For each outcome measure of interest, a meta-analysis was performed in order to determine the pooled effect of the intervention in terms of weighted mean differences (MDs) between the post-intervention (or change from baseline) values of the HP and NP/LP groups. Combining both the post-intervention values and difference in means in one meta-analysis is an accepted method described by the Cochrane Collaboration [17]. All data were analyzed using the REVIEW MANAGER software provided by the Cochrane Collaboration ( The random-effects model was used to estimate MDs with 95% confidence intervals (CIs). Forest plots were generated to illustrate the study-specific effect sizes along with a 95% CI. Heterogeneity between trial results was tested with a standard χ2 test. The I2 parameter was used to quantify any inconsistency: I2 = [(Q – d.f.)]/Q×100%, where Q is the χ2 statistic and d.f. is its degrees of freedom. A value for I2 greater than ≥ 75% was considered to indicate considerable heterogeneity [18]. Funnel plots were sketched to indicate potential publication bias (e.g. the tendency for studies yielding statistically significant results to be more likely to be submitted and accepted for publication). To evaluate substantial heterogeneity, several post hoc univariate random-effects meta-regressions were performed to examine the association between age, BMI, study length, and % protein intake as independent variables, and changes in GFR, creatinine, urea, and pH (were substantial heterogeneity could be detected) as depending variables, respectively. The p-values for differences in effects between the covariates were obtained using the metareg command of Stata 12.0 (Stata-Corp, College Station, TX. USA). Two sided p-values <0.05 were considered to be statistically significant. To determine the presence of publication bias, the symmetry of the funnel plots in which mean differences were plotted against their corresponding standard errors were assessed.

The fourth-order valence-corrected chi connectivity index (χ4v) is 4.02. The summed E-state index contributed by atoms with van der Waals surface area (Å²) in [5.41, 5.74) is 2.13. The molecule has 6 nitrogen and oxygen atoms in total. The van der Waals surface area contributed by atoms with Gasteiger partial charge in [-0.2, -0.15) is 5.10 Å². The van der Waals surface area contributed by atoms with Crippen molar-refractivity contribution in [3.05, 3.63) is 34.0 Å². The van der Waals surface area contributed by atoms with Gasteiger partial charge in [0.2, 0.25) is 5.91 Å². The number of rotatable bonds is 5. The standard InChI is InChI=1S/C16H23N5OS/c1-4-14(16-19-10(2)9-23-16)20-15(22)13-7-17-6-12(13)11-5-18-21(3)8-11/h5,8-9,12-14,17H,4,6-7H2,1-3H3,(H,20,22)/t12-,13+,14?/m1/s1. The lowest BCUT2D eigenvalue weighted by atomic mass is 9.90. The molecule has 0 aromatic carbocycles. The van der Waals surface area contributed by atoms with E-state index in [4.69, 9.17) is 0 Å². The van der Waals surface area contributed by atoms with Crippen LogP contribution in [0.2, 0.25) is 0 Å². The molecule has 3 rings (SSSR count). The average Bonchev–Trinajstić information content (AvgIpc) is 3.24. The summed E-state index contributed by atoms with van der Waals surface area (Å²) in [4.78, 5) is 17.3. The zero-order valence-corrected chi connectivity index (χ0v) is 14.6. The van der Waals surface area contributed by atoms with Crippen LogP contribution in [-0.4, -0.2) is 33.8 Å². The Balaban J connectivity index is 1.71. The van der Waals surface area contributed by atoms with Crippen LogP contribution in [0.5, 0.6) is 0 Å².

Literature Search

A total of 30 trials (32 reports) extracted from 15734 articles met the inclusion criteria and were analyzed in the systematic review (References S1). The detailed steps of the meta-analysis article selection process are given as a flow chart in Figure S2. Although in accordance with the overall inclusion criteria, one trial was excluded due to inconsistencies in the mean GFR (≤60 ml/min/1.73 m2 in 45% of the study population), which was considered to increase the potential for selection bias (Figure S1) [19].

Characteristics of Studies and Participants

All studies included in this systematic review were RCTs with a duration ranging between 1 week and 24 months, published between 1993 and 2013, and enrolling a total of 2160 participants. All studies compared a HP diet to a NP/LP regimen. The mean age of participants varied between 22.3 and 67 years. Protein intakes in the HP groups were mostly of animal origin except for one trial, where wheat gluten protein was used [20]. General study characteristics are given in Table 1.


The pooled estimates of effect size for the effects of HP as compared to NP/LP on outcomes of kidney function are summarized in Table 2. Changes in serum creatinine (Figure S3), urinary albumin excretion (Figure S5), uric acid (Figure S4), and urinary pH (Figure S7) were not significantly different following HP diets as compared to NP/LP diets and are given as Supplementary material.